Fragment of man's sash (patka)
Object Place: India, Northern
56.5 x 95 cm (22 1/4 x 37 3/8 in.)
Medium or Technique
Silk and cotton plain-weave with silk and gold-wrapped thread discontinuous supplementary patterning wefts tied down with supplementary warps in plain-weave, netted silk fringe ends.
Not On View
Fragment of man’s silk court sash (patka) with design in main field of bands of orange alternating with bands of red, green and black silk and silver-wrapped thread discontinuous supplementary patterning wefts; end panels with design of row of tall flowering plants in red and green silk on a ground of silver-wrapped thread discontinuous supplementary patterning wefts; side and cross borders have design of scrolling flower and vine in red and green encased within margins of chevron pattern. One of two pieces with 24.429b.
An important element of male courtly attire in sixteenth-, seventeenth-, and eighteenth-century India, the patka or girdle played a symbolic and decorative role comparable to the necktie today. Often the most lavishly decorated component of a man’s formal dress, the patka tied at the waist with the ends hanging toward the knees. The length of the ends and the position of the knot changed according to the fashions of the times. The ends of the patka, known as the pallakas, tend to be more elaborately and sumptuously ornamented than the central area, with lavish embroidery and metal thread. Because rulers often granted patkas as token of esteem, the sashes became symbols of political status as well as emblems of wealth and good taste.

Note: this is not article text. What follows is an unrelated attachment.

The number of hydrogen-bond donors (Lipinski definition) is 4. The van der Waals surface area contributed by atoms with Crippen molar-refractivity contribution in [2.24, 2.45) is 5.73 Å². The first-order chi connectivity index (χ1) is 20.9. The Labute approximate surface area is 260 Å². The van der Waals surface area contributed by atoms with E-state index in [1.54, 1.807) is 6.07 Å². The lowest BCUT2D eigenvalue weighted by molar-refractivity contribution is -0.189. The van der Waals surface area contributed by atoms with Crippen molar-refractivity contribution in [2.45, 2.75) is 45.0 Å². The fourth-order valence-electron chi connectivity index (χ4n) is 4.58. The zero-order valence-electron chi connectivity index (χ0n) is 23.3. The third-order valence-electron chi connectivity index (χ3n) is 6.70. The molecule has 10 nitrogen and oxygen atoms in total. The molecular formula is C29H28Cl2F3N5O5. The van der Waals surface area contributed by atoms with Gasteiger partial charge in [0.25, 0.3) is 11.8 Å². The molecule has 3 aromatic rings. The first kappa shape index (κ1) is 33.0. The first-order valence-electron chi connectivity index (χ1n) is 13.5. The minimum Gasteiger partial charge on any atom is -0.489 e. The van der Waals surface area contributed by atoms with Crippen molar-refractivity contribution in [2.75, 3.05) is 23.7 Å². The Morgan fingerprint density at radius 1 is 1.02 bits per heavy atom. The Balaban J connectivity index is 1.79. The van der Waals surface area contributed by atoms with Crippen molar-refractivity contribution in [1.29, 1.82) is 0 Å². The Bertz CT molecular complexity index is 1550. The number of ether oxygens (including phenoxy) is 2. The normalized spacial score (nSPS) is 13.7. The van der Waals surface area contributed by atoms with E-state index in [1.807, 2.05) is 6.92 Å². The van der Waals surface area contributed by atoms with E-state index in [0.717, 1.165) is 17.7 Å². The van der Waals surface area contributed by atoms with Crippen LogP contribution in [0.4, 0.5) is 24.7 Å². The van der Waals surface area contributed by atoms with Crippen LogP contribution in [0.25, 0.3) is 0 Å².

Denman Waldo Ross Collection; Gift of Denman Waldo Ross to the MFA, November 6, 1924
Denman Waldo Ross Collection